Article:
It seems like I'll be gigging with GNR for a while, and I don't know when we'll have a long-enough break where I can do a tour of my own. But at least with the album being available again, I feel ok about adding these songs to a setlist of songs for my own solo shows. It could also be a good bunch of songs for guitar clinics, maybe that's something I'll do more of in the future.

When you started your adventure with guitar, how many hours a day you spend in the early days of learning and with what learning material you were focused the most? When you started playing you learned by yourself or maybe you had a teacher?

When I first began, I jumped right into band activities - I started writing songs, had a band logo, merch, started making demos, planning shows... only problem was I couldn't really play guitar yet, haha. But there's one philosophy I always believed in – you only need to be good enough to play your own songs... or whatever song you're playing. I wrote songs I could play, and did the most with my limited abilities. I started taking 1-on-1 guitar lessons, private lessons with different teachers and continued for 8 years. I started with reading, a lot of reading, then music theory, then classical and jazz, while always playing rock on my own and training my ears, learning songs just by listening. I would drop the needle on the record for a few seconds, remember the sound I just heard and would try to match it on the guitar. I would try to learn an album a day – the Scorpions, Judas Priest, Kiss, Ozzy, Iron Maiden... then tougher things like Yes, Van Halen, Jethro Tull, even Tchaikovsky.  It was great for the ears, and great when I wanted to jam with people, because I'd know a lot of songs. After I stopped taking lessons, I kept studying on my own, and would try to find patterns that linked other aspects of life to music, try to see how music, math and emotions all connected. I even programmed my old Commodore64 computer to write random music, haha. Crazy kid...
 
What are the plans for the nearest future for Guns N' Roses?

So far it looks like we'll be touring Europe in the Summer, hopefully other parts of the world after that. I don't know yet what's confirmed, I'm hoping we'll have a show in Poland, but it's too soon to know. It's been 4 years since we played in Warsaw – I still remember how the venue was decorated with roses, it was so thoughtful...!
 
I know that maybe this question might be a little bit annoying for you (if not then for me it’s a relief). Could you tell from where did your „Bumblefoot” nickname came from because I think that a lot of your fans in Poland don’t know the story?

Haha, not annoying at all! My girlfriend was studying to become a veterinarian, I was helping her study, this was almost 20 years ago... one of the animal diseases was 'Ulcerative Pododermatitis', also known as 'Bumblefoot'. And one of the treatments for the illness was to apply hemorrhoid ointment to the patient's foot and wrap it in a ball bandage. As someone who's easily entertained by the unusual, I immediately pictured a super-hero that looked like a giant foot morphed with a bee, and I wrote a song for my band. Was a song with lyrics, a blues funk song, it sounded musically like the band Extreme now that I think about it. Later on, I made an instrumental song that was more fitting to the name and the idea – it sounded more like a theme song for a cartoon of a 'bumbling' fictional 60's spy character, sort of like the Pink Panther, but a little more quirky. I called the song 'Bumblefoot' and it was released on a comp CD of instrumental guitar music called 'Guitars On the Edge, Vol. 4' (Legato Records, released Feb. 1994).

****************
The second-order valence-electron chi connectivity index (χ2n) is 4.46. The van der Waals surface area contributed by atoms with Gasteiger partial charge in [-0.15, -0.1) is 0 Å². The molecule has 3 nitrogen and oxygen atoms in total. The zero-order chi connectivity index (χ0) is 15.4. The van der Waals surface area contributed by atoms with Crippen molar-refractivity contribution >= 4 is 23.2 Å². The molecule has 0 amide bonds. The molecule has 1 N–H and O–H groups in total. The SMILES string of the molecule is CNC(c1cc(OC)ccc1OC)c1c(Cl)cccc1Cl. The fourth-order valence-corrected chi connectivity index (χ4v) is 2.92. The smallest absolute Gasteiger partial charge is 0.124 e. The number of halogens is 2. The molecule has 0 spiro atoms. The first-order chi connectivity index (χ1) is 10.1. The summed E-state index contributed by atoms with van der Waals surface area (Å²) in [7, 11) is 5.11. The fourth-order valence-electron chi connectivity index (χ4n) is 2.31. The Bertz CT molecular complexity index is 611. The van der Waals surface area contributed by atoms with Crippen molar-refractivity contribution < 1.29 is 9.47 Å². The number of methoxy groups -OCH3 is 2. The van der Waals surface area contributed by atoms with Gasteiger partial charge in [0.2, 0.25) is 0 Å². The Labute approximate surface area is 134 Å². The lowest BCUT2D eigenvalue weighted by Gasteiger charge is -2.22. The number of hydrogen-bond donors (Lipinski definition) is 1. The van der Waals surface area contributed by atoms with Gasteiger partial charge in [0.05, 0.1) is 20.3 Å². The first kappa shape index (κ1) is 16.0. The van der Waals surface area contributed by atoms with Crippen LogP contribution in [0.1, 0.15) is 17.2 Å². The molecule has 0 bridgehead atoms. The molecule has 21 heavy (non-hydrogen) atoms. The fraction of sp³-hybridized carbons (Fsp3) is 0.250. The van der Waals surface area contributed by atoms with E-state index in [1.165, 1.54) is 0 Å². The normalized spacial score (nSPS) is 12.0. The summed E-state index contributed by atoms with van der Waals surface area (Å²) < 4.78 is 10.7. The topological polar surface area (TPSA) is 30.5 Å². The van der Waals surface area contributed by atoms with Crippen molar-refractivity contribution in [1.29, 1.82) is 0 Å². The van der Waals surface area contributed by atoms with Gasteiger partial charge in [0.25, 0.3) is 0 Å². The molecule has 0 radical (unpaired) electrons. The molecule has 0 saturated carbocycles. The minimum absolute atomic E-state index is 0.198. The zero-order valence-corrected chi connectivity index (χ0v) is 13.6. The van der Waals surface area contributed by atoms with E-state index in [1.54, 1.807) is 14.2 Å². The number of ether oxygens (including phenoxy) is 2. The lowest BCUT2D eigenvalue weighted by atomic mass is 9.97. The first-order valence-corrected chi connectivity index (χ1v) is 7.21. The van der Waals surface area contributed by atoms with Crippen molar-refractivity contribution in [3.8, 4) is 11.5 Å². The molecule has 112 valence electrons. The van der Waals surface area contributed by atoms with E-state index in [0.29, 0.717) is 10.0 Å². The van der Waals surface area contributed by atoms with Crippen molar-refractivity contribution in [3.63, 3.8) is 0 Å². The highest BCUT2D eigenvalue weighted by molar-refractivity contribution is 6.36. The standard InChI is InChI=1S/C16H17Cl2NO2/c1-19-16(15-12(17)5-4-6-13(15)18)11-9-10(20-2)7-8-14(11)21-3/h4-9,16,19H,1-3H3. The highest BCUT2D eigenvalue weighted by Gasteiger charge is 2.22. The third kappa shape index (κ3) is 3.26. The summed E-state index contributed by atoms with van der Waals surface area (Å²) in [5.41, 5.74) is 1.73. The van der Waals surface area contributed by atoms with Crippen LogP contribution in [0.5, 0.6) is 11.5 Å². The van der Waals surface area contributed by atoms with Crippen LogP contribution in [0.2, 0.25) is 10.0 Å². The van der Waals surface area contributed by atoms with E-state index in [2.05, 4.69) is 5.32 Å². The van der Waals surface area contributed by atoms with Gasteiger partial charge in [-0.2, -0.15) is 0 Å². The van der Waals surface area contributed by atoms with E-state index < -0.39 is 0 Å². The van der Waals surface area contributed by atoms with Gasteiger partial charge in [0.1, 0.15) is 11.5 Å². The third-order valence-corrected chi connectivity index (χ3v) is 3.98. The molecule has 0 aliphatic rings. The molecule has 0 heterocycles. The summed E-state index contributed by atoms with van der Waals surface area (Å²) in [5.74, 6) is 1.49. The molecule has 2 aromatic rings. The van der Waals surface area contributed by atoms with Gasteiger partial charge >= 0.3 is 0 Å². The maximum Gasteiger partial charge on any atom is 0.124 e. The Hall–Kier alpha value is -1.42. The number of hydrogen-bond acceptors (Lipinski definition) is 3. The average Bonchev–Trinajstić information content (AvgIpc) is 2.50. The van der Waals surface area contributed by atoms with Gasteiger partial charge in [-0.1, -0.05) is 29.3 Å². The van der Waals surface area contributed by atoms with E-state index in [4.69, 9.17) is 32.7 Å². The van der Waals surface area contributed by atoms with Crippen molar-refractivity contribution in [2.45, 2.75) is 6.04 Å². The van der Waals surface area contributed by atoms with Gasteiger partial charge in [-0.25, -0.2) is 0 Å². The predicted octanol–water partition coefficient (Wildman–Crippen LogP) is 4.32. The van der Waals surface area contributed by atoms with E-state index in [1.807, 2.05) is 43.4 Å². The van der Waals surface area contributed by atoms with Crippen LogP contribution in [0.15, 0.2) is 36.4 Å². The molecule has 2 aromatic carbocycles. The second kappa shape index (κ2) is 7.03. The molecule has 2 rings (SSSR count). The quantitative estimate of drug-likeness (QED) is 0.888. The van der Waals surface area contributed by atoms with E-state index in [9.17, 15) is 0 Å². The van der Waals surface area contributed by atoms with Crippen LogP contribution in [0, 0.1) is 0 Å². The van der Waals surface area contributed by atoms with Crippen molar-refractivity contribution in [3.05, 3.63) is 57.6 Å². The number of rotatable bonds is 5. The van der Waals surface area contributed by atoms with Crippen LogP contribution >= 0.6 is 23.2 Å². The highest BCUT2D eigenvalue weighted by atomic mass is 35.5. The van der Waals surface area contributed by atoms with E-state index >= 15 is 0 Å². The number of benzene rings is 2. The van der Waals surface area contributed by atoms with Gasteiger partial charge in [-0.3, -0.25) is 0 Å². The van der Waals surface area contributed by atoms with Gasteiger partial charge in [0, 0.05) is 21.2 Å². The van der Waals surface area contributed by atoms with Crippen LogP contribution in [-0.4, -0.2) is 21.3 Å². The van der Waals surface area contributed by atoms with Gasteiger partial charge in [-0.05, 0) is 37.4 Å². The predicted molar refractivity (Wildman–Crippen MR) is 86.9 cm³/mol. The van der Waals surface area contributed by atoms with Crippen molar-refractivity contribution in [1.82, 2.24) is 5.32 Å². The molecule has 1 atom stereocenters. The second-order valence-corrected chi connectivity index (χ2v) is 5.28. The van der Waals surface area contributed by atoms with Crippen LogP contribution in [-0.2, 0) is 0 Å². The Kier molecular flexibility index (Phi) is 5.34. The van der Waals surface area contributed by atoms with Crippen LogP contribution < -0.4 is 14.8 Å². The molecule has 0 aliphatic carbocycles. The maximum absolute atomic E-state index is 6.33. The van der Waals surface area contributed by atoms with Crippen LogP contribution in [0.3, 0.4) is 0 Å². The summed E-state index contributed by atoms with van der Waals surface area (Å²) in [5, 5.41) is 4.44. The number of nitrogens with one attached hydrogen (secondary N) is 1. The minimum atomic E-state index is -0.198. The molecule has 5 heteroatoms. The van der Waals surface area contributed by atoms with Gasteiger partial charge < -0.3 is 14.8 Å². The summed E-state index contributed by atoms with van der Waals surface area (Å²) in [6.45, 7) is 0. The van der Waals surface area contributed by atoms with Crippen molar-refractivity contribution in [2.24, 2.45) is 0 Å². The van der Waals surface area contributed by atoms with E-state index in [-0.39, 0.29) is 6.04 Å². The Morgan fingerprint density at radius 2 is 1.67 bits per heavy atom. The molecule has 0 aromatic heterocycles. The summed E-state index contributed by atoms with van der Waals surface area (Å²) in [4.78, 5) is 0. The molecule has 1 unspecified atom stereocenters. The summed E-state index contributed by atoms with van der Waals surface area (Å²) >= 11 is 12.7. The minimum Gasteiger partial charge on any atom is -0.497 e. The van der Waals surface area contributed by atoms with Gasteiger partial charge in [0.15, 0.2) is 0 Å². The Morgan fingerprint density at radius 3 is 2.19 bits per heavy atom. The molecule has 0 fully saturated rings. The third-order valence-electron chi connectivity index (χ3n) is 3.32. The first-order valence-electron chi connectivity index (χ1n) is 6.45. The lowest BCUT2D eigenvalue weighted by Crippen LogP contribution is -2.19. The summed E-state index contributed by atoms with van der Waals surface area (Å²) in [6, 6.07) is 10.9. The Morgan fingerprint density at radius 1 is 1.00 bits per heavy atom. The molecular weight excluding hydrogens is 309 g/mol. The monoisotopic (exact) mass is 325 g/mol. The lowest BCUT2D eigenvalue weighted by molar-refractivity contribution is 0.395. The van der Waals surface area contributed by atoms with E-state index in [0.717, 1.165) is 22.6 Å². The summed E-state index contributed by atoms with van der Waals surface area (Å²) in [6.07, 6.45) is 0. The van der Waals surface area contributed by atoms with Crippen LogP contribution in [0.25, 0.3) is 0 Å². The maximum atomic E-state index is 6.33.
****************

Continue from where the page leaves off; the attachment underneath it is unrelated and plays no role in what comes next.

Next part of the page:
When I signed my record deal with Shrapnel Records a few months later, this song inspired the concept for that album. I called the album 'The Adventures Of Bumblefoot', the 'Bumblefoot' song would be the opening track, followed by other songs also named after animal diseases. For the album art, I re-created the image in my head I had at the very beginning of it all, the 'flying foot', the creature with black & yellow stripes, wings, a stinger, and five toes... I also made other characters that represented each of the songs, scattered throughout the album art. Not your usual concept for an album, haha... when I was no longer under contract with Shrapnel, I started my own band and called the band 'Bumblefoot'. The music was hard rock, metal-ish, sometimes a bit strange... it had a Primus, Faith No More vibe. I would do shows and release albums, but being the singer and lead guitarist and songwriter, and being the guy laboring over the art, recording, promotion, and funding it all, the band was seen as more of a solo act. I didn't want it to be this way.

But work needed to be done and no one else was doing it, I had no choice but to do it all. So as people would point at me with the band in mind and say 'Bumblefoot, right?', I let it happen on its own, it was decided for me by other people's perception, which wasn't far from the truth. I remember telling Patrice Vigier in 2001 that I thought it was time to start calling myself 'Bumblefoot', feeling like I was fighting some pre-determined plan if I didn't. He thought it was a mistake, haha. I don't know if it was or wasn't, either way I'm ok with how things turned out. But I'm itching to do more. I haven't put enough music into the world, I need to make more.

http://www.bumblefoot.com/press/20100608_-_Gitarzysta/20100608_-_Gitarzysta.htm#english